It will not matter what Jackson's policies are on releasing names following officer-involved shootings because of MBI's code of silence.
Photo by Imani Khayyam.
Last month, with Mayor Chokwe A. Lumumba's support, the Jackson City Council voted on a memorandum of understanding to have the Mississippi Bureau of Investigations handle officer-involved shootings and in-custody deaths in Jackson. This threw an axe in the potential for any future progress concerning transparency from Jackson Police Department so long as the state agency is involved.
We now get even less information about the shootings. MBI does not have to disclose information concerning any open or closed investigations except to law enforcement. Considering the only information reporters and citizens got about the last officer-involved shooting was from a tweet on June 1, that policy is well-oiled and working as intended.
This decision also guts the mayoral-appointed officer-identification task force that has spent months meeting every two weeks to decide the best way to release details. The members' work and upcoming August policy recommendation could be futile now that MBI is handling these cases.
"We don't feel that it is a good practice to investigate yourself in these circumstances," Mayor Lumumba said on May 9.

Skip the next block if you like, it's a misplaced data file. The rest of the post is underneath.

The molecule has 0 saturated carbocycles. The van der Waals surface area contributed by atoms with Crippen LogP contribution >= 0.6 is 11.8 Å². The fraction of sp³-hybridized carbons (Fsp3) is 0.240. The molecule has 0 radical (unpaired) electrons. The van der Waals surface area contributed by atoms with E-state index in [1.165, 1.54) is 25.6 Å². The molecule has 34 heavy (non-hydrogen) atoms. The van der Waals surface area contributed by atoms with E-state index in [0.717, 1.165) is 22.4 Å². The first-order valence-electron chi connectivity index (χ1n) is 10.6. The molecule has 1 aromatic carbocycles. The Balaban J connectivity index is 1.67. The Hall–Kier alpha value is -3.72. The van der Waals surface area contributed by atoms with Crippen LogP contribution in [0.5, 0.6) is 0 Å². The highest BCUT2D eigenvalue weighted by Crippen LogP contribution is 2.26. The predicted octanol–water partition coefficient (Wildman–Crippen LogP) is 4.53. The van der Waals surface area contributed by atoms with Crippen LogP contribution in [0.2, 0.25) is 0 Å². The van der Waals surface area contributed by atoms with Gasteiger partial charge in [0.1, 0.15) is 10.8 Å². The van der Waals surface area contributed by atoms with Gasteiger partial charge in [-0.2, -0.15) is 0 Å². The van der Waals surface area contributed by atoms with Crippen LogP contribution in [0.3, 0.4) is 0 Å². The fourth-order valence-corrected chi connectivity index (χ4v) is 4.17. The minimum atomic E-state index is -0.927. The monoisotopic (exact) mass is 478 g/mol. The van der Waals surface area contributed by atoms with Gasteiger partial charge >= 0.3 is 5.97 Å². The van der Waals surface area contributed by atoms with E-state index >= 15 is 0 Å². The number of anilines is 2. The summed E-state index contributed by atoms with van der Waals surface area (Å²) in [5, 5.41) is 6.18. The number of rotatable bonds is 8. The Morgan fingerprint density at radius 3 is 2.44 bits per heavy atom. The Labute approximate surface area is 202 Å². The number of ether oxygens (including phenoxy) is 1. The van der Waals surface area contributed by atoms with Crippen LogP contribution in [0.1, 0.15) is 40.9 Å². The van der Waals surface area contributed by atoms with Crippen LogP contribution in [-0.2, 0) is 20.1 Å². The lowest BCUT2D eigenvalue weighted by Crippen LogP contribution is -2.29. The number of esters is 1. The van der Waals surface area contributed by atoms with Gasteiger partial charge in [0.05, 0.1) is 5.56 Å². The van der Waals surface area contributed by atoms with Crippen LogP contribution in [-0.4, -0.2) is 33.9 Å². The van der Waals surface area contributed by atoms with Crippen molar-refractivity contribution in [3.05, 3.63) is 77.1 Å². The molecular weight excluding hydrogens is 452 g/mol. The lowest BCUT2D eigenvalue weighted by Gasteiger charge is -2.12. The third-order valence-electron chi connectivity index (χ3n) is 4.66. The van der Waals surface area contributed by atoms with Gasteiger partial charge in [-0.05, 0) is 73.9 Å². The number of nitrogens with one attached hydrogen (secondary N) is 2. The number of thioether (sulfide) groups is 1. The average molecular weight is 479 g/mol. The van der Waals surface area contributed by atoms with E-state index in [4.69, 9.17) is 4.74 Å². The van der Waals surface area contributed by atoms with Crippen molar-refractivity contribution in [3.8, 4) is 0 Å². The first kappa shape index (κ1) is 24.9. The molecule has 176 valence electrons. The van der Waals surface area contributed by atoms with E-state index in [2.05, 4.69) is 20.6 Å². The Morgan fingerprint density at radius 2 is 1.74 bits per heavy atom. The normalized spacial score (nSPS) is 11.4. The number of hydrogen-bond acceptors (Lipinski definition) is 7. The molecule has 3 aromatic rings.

The mayor is right, in part. Outside, unbiased investigations are better than internal investigations. However, bringing in the State will make transparency impossible because they do not have the same duties to report to journalists and citizens as JPD does. It will not matter what Jackson's policies are on releasing names following officer-involved shootings because of MBI's code of silence.
For a mayor who avoided a State takeover of his school district and who speaks openly about not wanting the State involved with the airport, it's surprising he was so willing to usher in MBI when it comes to officer-involved shootings. This is a subject matter he often claims to care about more than anyone else because he handled these cases as a lawyer before jumping into politics.
If the mayor would have just decided to lead the City through a policy change to releasing names, as he wanted to do before buying time with a task force, Jackson would not be in this information void. The likely result will be negative national publicity and more lawsuits forcing the names of officers into the public—as happened with a woman police officer involved in two shootings in a handful of months—because the City and the State seem determined to keep Jacksonians in the dark about officer-involved shootings.
Read more at jfp.ms/policeshootings.